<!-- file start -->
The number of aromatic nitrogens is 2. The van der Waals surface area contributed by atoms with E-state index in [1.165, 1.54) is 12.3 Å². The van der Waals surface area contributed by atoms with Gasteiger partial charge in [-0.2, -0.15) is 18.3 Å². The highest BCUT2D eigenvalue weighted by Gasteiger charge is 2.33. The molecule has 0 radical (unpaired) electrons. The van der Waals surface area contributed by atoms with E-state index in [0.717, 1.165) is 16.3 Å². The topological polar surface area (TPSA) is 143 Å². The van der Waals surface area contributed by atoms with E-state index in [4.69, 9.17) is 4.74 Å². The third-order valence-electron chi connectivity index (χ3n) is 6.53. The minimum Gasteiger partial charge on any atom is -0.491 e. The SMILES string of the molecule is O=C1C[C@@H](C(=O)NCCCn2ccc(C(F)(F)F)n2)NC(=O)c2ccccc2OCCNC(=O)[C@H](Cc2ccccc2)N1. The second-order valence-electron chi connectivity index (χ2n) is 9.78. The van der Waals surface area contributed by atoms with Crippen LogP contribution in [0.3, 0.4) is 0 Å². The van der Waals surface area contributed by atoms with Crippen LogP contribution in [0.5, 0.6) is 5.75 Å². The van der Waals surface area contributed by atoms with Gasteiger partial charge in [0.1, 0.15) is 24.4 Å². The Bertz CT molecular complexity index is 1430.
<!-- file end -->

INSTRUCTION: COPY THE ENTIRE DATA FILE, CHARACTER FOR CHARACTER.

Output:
The number of aromatic nitrogens is 2. The van der Waals surface area contributed by atoms with E-state index in [1.165, 1.54) is 12.3 Å². The van der Waals surface area contributed by atoms with Gasteiger partial charge in [-0.2, -0.15) is 18.3 Å². The highest BCUT2D eigenvalue weighted by Gasteiger charge is 2.33. The molecule has 0 radical (unpaired) electrons. The van der Waals surface area contributed by atoms with E-state index in [0.717, 1.165) is 16.3 Å². The topological polar surface area (TPSA) is 143 Å². The van der Waals surface area contributed by atoms with E-state index in [4.69, 9.17) is 4.74 Å². The third-order valence-electron chi connectivity index (χ3n) is 6.53. The minimum Gasteiger partial charge on any atom is -0.491 e. The SMILES string of the molecule is O=C1C[C@@H](C(=O)NCCCn2ccc(C(F)(F)F)n2)NC(=O)c2ccccc2OCCNC(=O)[C@H](Cc2ccccc2)N1. The second-order valence-electron chi connectivity index (χ2n) is 9.78. The van der Waals surface area contributed by atoms with Crippen LogP contribution in [0.3, 0.4) is 0 Å². The van der Waals surface area contributed by atoms with Crippen LogP contribution in [0.5, 0.6) is 5.75 Å². The van der Waals surface area contributed by atoms with Gasteiger partial charge in [0.1, 0.15) is 24.4 Å². The Bertz CT molecular complexity index is 1430.